4. It’s Friday. Max just got off work at the _”day job”_. He’s on his way home, driving his _favorite winter truck_. Waiting at home for him is his _pet caribou_, whose name is _Rudolph_. Halfway home he sees a _camouflaged Ford F150 pickup truck_ in the ditch, clearly having slid off the snowy blacktop. There is movement in the _woods next to the road_, so Max pulls over.

    “_It’s that season again_,” says Max. “I think I’d better _get my vest_.” Too bad I won’t be able to meet _Mister Nicholas_ at the _landing_.”

    _He reached behind the seat_ and _pulled the thirty-aught-six from it’s padded sheath_ and _walked toward the woods. He brushed against the rear bumper revealing a sticker that read “I break for hunters.”_

  5. Krystyna Fedosejevs

    It’s Friday. Max just got off work at the Roly-Poly Funtastic Fitness Centre. He’s on his way home, driving his refurbished 1950’s Studebaker, a gift from his parents upon his college graduation.

    Waiting at home for him is his best friend, a miniature dachshund, whose name is Marzipan (Max’s favorite treat).

    Halfway home he sees a rusty, navy pickup on its side in the ditch, clearly having slid off the snowy blacktop. There is movement in the partially crushed cabin, an arm tossing about in linear spasms, so Max pulls over.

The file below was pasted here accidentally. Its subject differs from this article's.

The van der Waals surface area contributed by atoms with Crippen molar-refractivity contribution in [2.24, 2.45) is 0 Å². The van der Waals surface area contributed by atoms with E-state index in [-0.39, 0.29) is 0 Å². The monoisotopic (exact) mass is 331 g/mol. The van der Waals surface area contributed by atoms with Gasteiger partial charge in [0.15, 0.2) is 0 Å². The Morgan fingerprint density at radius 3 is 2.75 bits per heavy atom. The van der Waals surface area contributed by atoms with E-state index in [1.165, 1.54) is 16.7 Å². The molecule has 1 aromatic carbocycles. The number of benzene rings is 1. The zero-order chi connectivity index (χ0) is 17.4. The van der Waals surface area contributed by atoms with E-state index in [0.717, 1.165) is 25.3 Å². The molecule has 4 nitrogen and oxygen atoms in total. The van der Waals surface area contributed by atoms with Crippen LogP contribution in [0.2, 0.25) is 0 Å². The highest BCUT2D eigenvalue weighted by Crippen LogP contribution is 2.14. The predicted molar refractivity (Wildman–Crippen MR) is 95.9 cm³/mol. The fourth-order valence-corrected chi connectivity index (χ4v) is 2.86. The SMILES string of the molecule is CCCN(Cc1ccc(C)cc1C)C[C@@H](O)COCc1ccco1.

“Stay still! I’ll try to smash the window and get you out,”says Max. “I think I’d better wait. Just called 911. Too bad I won’t be able to meet my girlfriend, Lisa, at the café for a cappuccino. She probably won’t wait for me.”

    Max returned to the warmth of his car and within minutes a police officer with a curled moustache, Lisa’s father, arrived and Lisa smiled warmly at his side.

  6. Krystyna Fedosejevs

    Whoops! ‘Tense’ correction:

    It’s Friday. Max just got off work at the Roly-Poly Funtastic Fitness Centre. He’s on his way home, driving his refurbished 1950’s Studebaker, a gift from his parents upon his college graduation.

    Waiting at home for him is his best friend, a miniature dachshund, whose name is Marzipan (Max’s favorite treat).

    Halfway home he sees a rusty, navy pickup on its side in the ditch, clearly having slid off the snowy blacktop. There is movement in the partially crushed cabin, an arm tossing about in linear spasms, so Max pulls over.

    “Stay still! I’ll try to smash the window and get you out,”says Max. “I think I’d better wait. Just called 911. Too bad I won’t be able to meet my girlfriend, Lisa, at the café for a cappuccino. She probably won’t wait for me.”